Tags

, , , , , , , , , , , ,

Materials

Have you ever eyed a ball of leftover yarn in your stash and wondered, “Do I have enough to make that little ______ (fill in the blank with accessory of your choice) that I’ve been eyeing on Ravelry?” If so, I’m hoping this week’s post will make your knitting life a little bit easier.

Did you know that you can weigh your yarn and get a pretty good idea of how much you have? Yes, that’s right! And the better news is that it doesn’t take rocket science to figure it out. All you need are your ball band (or knowledge of what your yarn is, so that you can look the details up online), a kitchen or postal scale (digital is best, but analog will do), and a calculator (or a love of long division). So, let’s get started, shall we?

For today’s example I’ll be using two partial balls of Madelinetosh Tosh Merino Light that I’ve had sitting around for a while. In this case, I happened to save my ball bands, which is very unusual for me. Now, my ball bands say that each full skein contains 420 yards (384 meters), but it doesn’t tell me how much a full skein is supposed to weigh. This is rather unusual, since most yarn manufacturers give us that information. Fortunate for me, I have a full skein in another color-way that I measured at 4 ounces, or 113 grams. I have to believe that that information is available somewhere online–I just took the shortcut because I could.

Okay, so I now know that a 113-gram skein of Tosh Merino Light contains 420 yards (384 meters). First, I’m going to use my full-skein data to determine how many yards (or meters) per gram my yarn has. So, 420 yards divided by 113 grams equal about 3.7 yards per gram (if you’re using metric, it would be 3.4 meters per gram). Next, I’m going to weigh my leftovers, which, in this case, total 80 grams. Last, I’m going to multiply my 80 grams of yarn by its 3.7 yards per gram, and my total is 296 yards (272 meters)! And remember when I told you that digital scales are best for this? Well, that’s just because they’re more accurate. Since I’m using an analog scale here, I’m going to subtract 10% from my estimated yardage, just to be on the safe side. That means that I can count on having 266 yards for sure, maybe a little bit more.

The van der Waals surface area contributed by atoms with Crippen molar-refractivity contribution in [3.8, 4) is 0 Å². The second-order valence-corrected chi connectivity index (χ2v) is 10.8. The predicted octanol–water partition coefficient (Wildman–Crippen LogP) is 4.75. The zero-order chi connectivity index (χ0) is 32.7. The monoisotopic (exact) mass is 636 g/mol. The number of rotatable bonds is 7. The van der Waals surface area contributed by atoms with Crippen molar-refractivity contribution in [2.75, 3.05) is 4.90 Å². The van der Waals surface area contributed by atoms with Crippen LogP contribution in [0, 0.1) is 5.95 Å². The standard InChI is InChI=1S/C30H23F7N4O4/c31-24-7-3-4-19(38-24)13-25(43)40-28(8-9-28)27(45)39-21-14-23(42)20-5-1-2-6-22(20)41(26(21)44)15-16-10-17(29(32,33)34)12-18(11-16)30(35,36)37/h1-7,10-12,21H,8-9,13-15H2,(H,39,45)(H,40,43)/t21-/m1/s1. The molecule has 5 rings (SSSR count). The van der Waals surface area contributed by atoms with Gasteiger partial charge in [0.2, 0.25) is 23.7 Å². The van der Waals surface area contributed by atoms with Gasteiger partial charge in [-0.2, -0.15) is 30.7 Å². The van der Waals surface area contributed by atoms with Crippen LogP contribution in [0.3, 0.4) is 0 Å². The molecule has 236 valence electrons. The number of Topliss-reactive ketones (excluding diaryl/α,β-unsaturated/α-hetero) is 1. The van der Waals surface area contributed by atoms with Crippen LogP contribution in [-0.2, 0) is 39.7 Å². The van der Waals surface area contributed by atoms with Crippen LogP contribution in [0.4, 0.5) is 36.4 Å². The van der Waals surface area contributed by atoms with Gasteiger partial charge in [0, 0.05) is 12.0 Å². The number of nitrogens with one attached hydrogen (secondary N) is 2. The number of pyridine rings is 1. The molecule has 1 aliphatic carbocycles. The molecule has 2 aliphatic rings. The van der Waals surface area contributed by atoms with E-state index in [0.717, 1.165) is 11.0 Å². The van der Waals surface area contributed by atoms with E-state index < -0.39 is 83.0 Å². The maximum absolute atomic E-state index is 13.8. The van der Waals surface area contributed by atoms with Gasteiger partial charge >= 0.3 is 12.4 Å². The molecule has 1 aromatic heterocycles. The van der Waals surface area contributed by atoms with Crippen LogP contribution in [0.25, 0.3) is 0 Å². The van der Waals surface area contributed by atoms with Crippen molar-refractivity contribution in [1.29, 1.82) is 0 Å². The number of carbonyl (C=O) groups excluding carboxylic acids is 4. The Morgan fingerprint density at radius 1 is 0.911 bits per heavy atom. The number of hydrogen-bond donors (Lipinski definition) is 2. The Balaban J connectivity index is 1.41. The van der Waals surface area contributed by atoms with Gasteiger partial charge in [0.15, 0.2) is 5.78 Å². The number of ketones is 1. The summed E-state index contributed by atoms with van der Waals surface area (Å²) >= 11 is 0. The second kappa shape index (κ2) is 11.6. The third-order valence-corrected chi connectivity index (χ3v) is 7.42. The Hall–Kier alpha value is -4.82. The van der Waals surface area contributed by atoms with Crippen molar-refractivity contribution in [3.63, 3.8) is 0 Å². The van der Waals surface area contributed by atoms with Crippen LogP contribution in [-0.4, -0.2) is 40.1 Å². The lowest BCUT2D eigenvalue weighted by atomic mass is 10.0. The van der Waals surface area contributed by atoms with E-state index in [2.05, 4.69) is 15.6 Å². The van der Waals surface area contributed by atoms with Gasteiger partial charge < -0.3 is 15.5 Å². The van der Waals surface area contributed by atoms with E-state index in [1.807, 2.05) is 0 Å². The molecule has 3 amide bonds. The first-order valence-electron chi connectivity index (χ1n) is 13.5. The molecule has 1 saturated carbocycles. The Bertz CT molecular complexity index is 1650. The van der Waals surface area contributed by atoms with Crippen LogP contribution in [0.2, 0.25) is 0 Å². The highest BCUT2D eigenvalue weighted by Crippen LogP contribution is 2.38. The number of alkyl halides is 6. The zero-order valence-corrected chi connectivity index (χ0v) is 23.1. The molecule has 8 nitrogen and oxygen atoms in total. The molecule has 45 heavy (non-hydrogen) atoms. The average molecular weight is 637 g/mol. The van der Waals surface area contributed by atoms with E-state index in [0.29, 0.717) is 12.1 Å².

Is your head spinning yet? I know it looks complicated when it’s written out, but it gets way easier with practice. Here is a step-by-step guide for you to try at home:

  1. Determine how much a full skein weighs and how many yards or meters it contains.
  2. Divide the full-skein yardage by the full-skein weight (in grams). Write that number down.
  3. Weigh your partial skein (in grams).
  4. Multiply your partial skein’s weight by the number from Step 2. This is your yardage estimate.
  5. If necessary, subtract a bit to allow for scale inaccuracies.

And there you have it! The next time you’re thinking about using leftovers, use this handy-dandy formula to calculate your yardage, and you’ll be all set to go!

How about you? Have you ever used this system to calculate yardage? Please share below!